Detection and optimization problems with applications in smart cities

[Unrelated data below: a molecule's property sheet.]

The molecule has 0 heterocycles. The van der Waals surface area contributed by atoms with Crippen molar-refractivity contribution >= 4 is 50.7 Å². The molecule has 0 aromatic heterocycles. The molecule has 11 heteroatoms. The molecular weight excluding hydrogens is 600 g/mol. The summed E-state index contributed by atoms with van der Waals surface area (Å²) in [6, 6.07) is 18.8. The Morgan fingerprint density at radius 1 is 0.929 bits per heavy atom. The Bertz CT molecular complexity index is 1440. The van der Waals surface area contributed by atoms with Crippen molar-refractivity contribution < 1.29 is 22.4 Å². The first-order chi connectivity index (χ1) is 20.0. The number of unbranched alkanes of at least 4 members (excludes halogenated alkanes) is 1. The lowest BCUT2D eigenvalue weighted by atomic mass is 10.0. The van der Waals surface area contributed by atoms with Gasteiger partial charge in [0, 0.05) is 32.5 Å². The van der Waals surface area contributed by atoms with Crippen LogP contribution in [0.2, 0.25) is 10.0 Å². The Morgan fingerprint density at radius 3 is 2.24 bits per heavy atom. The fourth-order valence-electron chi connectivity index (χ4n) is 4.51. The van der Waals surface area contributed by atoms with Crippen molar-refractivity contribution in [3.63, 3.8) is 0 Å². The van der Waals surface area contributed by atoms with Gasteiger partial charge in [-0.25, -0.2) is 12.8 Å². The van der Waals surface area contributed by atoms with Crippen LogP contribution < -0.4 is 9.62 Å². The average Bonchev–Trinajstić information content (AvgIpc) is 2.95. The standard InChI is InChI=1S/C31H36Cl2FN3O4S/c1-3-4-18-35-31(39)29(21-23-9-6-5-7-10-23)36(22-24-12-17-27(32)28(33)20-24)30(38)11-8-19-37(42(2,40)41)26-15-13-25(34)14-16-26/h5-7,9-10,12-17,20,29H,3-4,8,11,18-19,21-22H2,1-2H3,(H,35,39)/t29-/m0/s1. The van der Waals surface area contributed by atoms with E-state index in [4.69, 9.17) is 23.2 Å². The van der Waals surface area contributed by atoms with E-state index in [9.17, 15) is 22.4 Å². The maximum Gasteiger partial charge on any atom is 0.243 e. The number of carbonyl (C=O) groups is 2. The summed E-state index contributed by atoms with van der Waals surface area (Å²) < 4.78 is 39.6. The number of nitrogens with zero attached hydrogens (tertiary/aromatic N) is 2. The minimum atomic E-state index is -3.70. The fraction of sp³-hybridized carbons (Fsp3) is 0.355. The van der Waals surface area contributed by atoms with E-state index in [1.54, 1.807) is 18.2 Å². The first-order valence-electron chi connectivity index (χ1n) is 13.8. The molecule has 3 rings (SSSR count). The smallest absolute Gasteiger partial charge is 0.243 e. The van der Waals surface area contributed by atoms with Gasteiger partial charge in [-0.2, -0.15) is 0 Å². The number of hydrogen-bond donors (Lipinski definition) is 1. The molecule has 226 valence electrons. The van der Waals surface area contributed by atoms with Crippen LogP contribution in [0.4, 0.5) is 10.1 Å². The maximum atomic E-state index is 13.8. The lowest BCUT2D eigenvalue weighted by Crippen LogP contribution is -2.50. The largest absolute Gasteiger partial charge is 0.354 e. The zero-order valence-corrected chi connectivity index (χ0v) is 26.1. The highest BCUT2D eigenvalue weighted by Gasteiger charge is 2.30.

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This dissertation proposes solutions to a selected set of detection and optimization problems, whose applications are focused on transportation systems. The goal is to help build smarter and more efficient transportation systems, hence smarter cities. Problems with dynamics evolving in two different time-scales are considered: (1) In a fast time-scale, the dissertation considers the problem of detection, especially statistical anomaly detection in real-time. From a theoretical perspective and under Markovian assumptions, novel threshold estimators are derived for the widely used Hoeffding test. This results in a test with a much better ability to control false alarms while maintaining a high detection rate. From a practical perspective, the improved test is applied to detecting non-typical traffic jams in the Boston road network using real traffic data reported by the Waze smartphone navigation application. The detection results can alert the drivers to reroute so as to avoid the corresponding areas and provide the most urgent "targets" to the Transportation department and/or emergency services to intervene and remedy the underlying cause resulting in these jams, thus, improving transportation systems and contributing to the smart city agenda. (2) In a slower time-scale, the dissertation investigates a host of optimization problems, including estimation and adjustment of Origin-Destination (OD) demand, traffic assignment, recovery of travel cost functions, and joint recovery of travel cost functions and OD demand (joint problem). Integrating these problems leads to a data-driven predictive model which serves to diagnose/control/optimize the transportation network. To ensure good accuracy of the predictive model and increase its robustness and consistency, several novel formulations for the travel cost function recovery problem and the joint problem are proposed. A data-driven framework is proposed to evaluate the Price-of-Anarchy (PoA; a metric assessing the degree of congestion under selfish user-centric routing vs. socially-optimal system-centric routing). For the case where the PoA is larger than expected, three viable strategies are proposed to reduce it. To demonstrate the effectiveness and efficiency of the proposed approaches, case-studies are conducted on three benchmark transportation networks using synthetic data and an actual road network (from Eastern Massachusetts (EMA)) using real traffic data. Moreover, to facilitate research in the transportation community, the largest highway subnetwork of EMA has been released as a new benchmark network.